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Sotheby's Hong Kong to Hold Spring Sale of Fine Chinese Paintings
A staff of auction house Sotheby poses beside a folding fan by Chinese painter Yu Fei entitled 'Peony and Butterfly'. The art work is estimated to fetch over 5-6 million Hong Kong dollars and will be auctioned as part of Sotheby's Hong Kong Fine Chinese Paintings Spring Sale 2010 will be held on 06 April 2010. EPA/YM YIK.

HONG KONG.- Sotheby’s Hong Kong will hold the Fine Chinese Paintings 2010 Spring Sale on 6 April at the Hong Kong Convention and Exhibition Centre. Building on the success of the thematic collections offered in previous seasons, Sotheby’s will again present distinguished private collections that boast immaculate provenance and quality this spring. The collections presented include: ‘Exquisite Paintings and Calligraphy from Studio Ling Ou’, ‘A Collection of Calligraphy Couplets of Eminent Statesmen in the Late Qing Period’ and ‘Calligraphy Works from Prominent Figures of Wang Jingwei’s “Puppet Government”’. On the same day, Sotheby’s will also hold the sale of ‘Important Chinese Paintings from the Robert Chang Collection (Part 3)’. The total of over 260 lots in both sales is expected to fetch in excess of HK$200 million*.

Alongside the auction, Sotheby’s Hong Kong is honoured to be commissioned by You Yi Tang to hold ‘Zhao Shao’ang Paintings and Calligraphy from the Collection of You Yi Tang’ exhibition at the Hong Kong Convention and Exhibition Centre from 3 to 6 April during the Spring Sales. Featuring a collection of magnificent paintings and calligraphy by celebrated Hong Kong artist Zhao Shao’ang (1905-1998) of the Lingnan School of painting, the occasion will mark the first Sotheby’s exhibition dedicated to a private collection of works by a Hong Kong artist.

Highlights include Zhao’s celebrated paintings of flowers, birds and traditional landscapes as well as themes rarely found in his work. A commemorative catalogue will also be published during the exhibition.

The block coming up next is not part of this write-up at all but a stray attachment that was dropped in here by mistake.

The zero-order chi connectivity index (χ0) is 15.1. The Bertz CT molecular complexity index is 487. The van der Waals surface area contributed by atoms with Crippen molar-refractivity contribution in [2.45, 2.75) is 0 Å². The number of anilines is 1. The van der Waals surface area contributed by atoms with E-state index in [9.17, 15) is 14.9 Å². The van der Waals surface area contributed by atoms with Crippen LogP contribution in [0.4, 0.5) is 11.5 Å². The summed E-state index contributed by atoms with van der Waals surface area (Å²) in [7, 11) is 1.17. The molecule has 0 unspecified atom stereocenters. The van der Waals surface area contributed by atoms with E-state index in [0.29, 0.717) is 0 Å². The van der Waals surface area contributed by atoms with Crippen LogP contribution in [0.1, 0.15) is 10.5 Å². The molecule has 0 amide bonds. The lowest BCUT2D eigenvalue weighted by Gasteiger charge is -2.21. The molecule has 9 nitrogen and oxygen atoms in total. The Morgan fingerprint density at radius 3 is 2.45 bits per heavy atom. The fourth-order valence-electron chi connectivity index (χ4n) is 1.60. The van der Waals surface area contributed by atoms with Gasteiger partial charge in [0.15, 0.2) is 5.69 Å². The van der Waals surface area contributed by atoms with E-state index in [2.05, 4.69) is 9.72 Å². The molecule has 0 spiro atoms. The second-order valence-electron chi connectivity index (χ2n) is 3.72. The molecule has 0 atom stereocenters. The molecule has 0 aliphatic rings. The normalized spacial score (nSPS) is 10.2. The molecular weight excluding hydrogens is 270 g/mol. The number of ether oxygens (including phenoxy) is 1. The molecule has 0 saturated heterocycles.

Exquisite Paintings and Calligraphy from Studio Ling Ou
Jiang Zhaoshen (Chiang Chao-Shen, 1925-1996), the master of Studio Ling Ou, held his debut exhibition at the Zhongshan Memorial Hall in Taipei in May 1965. Thereafter, he embarked on research work in the National Palace Museum in Taiwan, where he retired in 1991 as its Deputy Director. Jiang’s private collection from Studio Ling Ou has never before been exhibited in public. Previously, individual paintings were displayed in Jiang’s living room and atelier and only a few of his relatives, friends and colleagues saw them. Sotheby’s is honoured to bring these gems from Studio Ling Ou’s collection to the market for the first time this spring.

Landscape by Zhang Daqian (Chang Da-chien, est. HK$3.2-4.5 million, was executed in the artist’s advanced years as a tribute to his friendship with Jiang Zhaoshen. It was created in March 1981 when Jiang visited Zhang’s residence after returning from Japan. As stated in the work’s inscription, this painting is dedicated to Jiang for his appreciation of the artist’s home-made beef noodles – morsels that Zhang were justly proud of. This gift also attests to Zhang’s generosity and how much he treasured friendship. Since Jiang received the work, it has been hanging in his living room, viewed only by his close circle of friends.